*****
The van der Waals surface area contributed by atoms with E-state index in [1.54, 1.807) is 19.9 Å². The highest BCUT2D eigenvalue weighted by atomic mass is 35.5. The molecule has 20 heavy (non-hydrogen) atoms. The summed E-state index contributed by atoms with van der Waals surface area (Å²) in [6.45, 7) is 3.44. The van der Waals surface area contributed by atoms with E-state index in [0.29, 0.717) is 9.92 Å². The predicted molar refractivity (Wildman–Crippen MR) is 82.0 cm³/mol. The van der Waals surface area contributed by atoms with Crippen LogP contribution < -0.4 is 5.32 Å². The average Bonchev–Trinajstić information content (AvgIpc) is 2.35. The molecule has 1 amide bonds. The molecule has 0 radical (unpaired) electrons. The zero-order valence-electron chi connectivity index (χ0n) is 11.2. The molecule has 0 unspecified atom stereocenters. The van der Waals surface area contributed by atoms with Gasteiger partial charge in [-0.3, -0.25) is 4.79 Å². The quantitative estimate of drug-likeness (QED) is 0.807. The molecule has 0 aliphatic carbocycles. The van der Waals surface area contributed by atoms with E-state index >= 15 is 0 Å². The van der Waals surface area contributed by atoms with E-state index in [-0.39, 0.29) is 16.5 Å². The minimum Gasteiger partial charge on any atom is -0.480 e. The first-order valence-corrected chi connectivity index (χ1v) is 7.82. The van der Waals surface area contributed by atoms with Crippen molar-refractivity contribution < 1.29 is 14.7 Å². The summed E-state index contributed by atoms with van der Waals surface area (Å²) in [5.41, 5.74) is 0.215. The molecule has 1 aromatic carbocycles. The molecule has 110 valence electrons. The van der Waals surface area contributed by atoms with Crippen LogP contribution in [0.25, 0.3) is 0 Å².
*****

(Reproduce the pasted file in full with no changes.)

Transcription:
The van der Waals surface area contributed by atoms with E-state index in [1.54, 1.807) is 19.9 Å². The highest BCUT2D eigenvalue weighted by atomic mass is 35.5. The molecule has 20 heavy (non-hydrogen) atoms. The summed E-state index contributed by atoms with van der Waals surface area (Å²) in [6.45, 7) is 3.44. The van der Waals surface area contributed by atoms with E-state index in [0.29, 0.717) is 9.92 Å². The predicted molar refractivity (Wildman–Crippen MR) is 82.0 cm³/mol. The van der Waals surface area contributed by atoms with Crippen LogP contribution < -0.4 is 5.32 Å². The average Bonchev–Trinajstić information content (AvgIpc) is 2.35. The molecule has 1 amide bonds. The molecule has 0 radical (unpaired) electrons. The zero-order valence-electron chi connectivity index (χ0n) is 11.2. The molecule has 0 unspecified atom stereocenters. The van der Waals surface area contributed by atoms with Gasteiger partial charge in [-0.3, -0.25) is 4.79 Å². The quantitative estimate of drug-likeness (QED) is 0.807. The molecule has 0 aliphatic carbocycles. The van der Waals surface area contributed by atoms with E-state index >= 15 is 0 Å². The van der Waals surface area contributed by atoms with E-state index in [-0.39, 0.29) is 16.5 Å². The minimum Gasteiger partial charge on any atom is -0.480 e. The first-order valence-corrected chi connectivity index (χ1v) is 7.82. The van der Waals surface area contributed by atoms with Crippen molar-refractivity contribution < 1.29 is 14.7 Å². The summed E-state index contributed by atoms with van der Waals surface area (Å²) in [5.41, 5.74) is 0.215. The molecule has 1 aromatic carbocycles. The molecule has 110 valence electrons. The van der Waals surface area contributed by atoms with Crippen LogP contribution in [0.25, 0.3) is 0 Å².